It can be a tough job to present a demographic story, especially when trying to attract the attention of an audience beyond academia. See how master students in Urban Studies approached the task of presenting urban demographic profiles, in fact without boring you to death.

Demographic topics are usually depicted as problems in the public media, often reduced to the negative implications of ageing, too low or too high fertility rates and migration. Of course, such a constrained way of viewing demography is unreasonable. But maybe such a biased representation of population issues must be also contributed to the way how, in general, people working in the wide field of population studies are presenting their research results? Yes, we all like population pyramids, but we also like great stories, especially if they are nicely told and illustrated.

I am in the great position to regularly enjoy some exceptional presentations of demographic city profiles, since I am lecturing a course in Basic Demography for students of the 4cities Erasmus Mundus programme in Urban Studies at the University of Vienna. The various backgrounds of the 4cities students cover the wide field of Urban Studies: from Geography to Economics, from Sociology to Architecture, from Planning to Journalism, from Politics to Performance Studies, and so on.

Like in any other university course, also my students have to prove the skills learned during the semester in order to earn their grades; in this course by presenting an urban demographic analysis and elaborating a final report. However, I encourage this truly interdisciplinary bunch of students to combine their newly acquired skills with their own creativity. In brief, their task was to embed personal professional interests – e.g. housing, integration, civil participation, spatial and social perception, urban culture and fabric, etc. – in the demographic analyses and to present it in a way that would attract their targeted audience, without being too much restricted by too many academic obstacles. In my opinion, this approach proved to be rather fruitful. A selection of demographic city profiles elaborated by this year’s 4citizens demonstrate that demographic information can (also) be conveyed by means of a smart graphic, short story, blog or piece of art.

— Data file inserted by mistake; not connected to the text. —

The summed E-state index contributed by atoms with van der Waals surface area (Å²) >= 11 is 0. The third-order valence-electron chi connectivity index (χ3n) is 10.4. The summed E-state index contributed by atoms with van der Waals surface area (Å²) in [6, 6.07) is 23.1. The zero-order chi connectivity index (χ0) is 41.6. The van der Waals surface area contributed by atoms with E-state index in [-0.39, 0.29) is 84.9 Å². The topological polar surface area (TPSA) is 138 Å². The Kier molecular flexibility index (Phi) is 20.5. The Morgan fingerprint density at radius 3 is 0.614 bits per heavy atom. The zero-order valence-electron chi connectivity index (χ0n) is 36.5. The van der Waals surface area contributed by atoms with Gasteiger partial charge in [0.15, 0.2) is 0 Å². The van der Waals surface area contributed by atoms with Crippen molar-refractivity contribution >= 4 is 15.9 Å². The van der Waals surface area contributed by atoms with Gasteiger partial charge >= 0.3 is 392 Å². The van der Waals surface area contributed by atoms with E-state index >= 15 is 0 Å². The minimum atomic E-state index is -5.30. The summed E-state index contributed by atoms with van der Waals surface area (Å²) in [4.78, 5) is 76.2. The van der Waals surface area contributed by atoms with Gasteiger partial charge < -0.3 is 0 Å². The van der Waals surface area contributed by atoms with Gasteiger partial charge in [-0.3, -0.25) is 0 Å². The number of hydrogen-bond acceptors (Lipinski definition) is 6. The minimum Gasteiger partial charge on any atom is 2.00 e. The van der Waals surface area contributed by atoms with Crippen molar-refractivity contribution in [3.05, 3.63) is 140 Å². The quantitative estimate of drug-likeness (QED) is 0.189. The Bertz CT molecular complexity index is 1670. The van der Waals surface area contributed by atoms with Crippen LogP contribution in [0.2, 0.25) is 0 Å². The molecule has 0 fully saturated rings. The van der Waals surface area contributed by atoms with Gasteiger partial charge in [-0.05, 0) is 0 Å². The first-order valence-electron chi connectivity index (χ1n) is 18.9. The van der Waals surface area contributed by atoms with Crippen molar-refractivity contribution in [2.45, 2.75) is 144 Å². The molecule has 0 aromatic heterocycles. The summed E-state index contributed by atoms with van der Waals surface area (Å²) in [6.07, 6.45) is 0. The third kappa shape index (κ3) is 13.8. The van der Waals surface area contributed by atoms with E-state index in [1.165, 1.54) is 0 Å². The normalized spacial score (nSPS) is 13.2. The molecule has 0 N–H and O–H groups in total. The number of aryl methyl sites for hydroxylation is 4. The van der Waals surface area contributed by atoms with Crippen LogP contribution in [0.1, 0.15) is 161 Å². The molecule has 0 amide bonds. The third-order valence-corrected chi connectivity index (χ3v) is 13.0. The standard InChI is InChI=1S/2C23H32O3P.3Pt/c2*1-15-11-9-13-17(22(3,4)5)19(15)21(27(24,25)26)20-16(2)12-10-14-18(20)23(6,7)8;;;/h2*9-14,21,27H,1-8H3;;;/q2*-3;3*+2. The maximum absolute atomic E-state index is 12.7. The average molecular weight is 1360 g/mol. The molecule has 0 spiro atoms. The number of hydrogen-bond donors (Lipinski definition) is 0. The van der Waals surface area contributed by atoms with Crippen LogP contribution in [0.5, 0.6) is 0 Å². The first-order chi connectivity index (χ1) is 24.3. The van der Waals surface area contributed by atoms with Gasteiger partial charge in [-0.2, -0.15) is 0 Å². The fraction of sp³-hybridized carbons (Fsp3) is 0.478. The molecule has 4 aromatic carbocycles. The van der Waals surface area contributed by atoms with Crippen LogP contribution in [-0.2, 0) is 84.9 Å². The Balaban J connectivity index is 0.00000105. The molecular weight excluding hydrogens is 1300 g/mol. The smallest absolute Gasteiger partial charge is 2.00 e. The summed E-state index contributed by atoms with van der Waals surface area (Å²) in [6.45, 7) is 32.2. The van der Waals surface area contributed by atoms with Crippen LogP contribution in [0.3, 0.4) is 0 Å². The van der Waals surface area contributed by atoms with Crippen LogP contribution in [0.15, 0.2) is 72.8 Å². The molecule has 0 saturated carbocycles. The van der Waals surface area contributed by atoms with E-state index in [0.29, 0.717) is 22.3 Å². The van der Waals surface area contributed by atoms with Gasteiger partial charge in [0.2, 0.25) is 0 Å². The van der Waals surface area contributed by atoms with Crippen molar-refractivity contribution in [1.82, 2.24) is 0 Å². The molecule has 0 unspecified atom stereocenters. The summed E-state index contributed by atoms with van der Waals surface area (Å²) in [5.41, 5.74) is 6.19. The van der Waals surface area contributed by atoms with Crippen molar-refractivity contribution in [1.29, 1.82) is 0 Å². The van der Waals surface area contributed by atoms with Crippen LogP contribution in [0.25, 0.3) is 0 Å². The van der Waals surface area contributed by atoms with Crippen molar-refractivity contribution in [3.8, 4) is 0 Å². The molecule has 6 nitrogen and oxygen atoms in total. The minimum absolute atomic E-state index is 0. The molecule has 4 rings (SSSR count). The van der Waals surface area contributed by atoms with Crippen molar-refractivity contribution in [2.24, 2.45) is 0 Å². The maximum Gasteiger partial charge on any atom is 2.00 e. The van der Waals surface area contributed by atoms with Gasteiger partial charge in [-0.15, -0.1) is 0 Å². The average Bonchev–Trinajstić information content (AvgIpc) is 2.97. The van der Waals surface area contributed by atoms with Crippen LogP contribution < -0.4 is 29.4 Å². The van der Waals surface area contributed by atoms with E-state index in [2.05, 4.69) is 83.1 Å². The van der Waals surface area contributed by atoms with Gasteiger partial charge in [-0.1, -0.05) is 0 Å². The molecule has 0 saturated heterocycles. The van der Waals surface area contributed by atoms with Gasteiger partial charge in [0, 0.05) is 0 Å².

Madrid – from boom to crisis

This presentation of Madrid by Nina Fräser and Elena Hernández Cuñat outline how the economic and demographic boom of the late 1990s and early 2000s were intertwined and point out that the economic crisis might pave the way for a demographic crisis. The gains through net migration were plummeting in 2008 and population growth is literally stalling since then. But what might happen when the crisis persists and especially the young and well educated start to leave the city and country behind in even greater numbers? – a topic that was already addressed in a previous METROPOP post.
Thumbs up for the appealing hand-drawn charts and figures!

Berlin – another bear in the wall

This well-illustrated demographic short story by Alice Etropolszky and Agata Walny about two Polish bears (father and son) – yes! this is actually a cute story – strolling around Berlin in search for a cosy place to spend hibernation. In doing so, they discover the city’s demographic structural and socio-spatial particularities. Please note that population pyramids and trend charts, indeed, can be made with “Gummibärchen” (gummy bears).

Leipzig – a city beyond shrinking

Jonas Aebi and Vanessa Hünnemeyer used a blog to elaborate and present their demographic analysis of Leipzig – from a shrinking city to a globally competing city. Their work focuses on urban policies in response to the significant demographic changes in the aftermath of the German reunification. Special emphasis is placed on the restructuring of the housing situation: from privatisation to destruction and from destruction to reconstruction, highlighting the specific situation in Leipzig West.

Gaza – the refugee city

This ambitious analysis by Liam Duffy and Mai Kjølsen unveils the sheer impossibility of a city that is, as a matter of fact, the world’s largest refugee camp – an isolated and heteronomous high density territory that is populated almost exclusively by displaced persons and their children and children’s children. Social circumstances such as (un)employment, poverty and education are addressed and connected to relevant demographic topics such as fertility and conflict. The final report was submitted in the form of a “demographic cluster bomb”, filled with neatly rolled and bound papers for each chapter.

Category:
Asia
Europe
Spatial Demography
Urban Diversity

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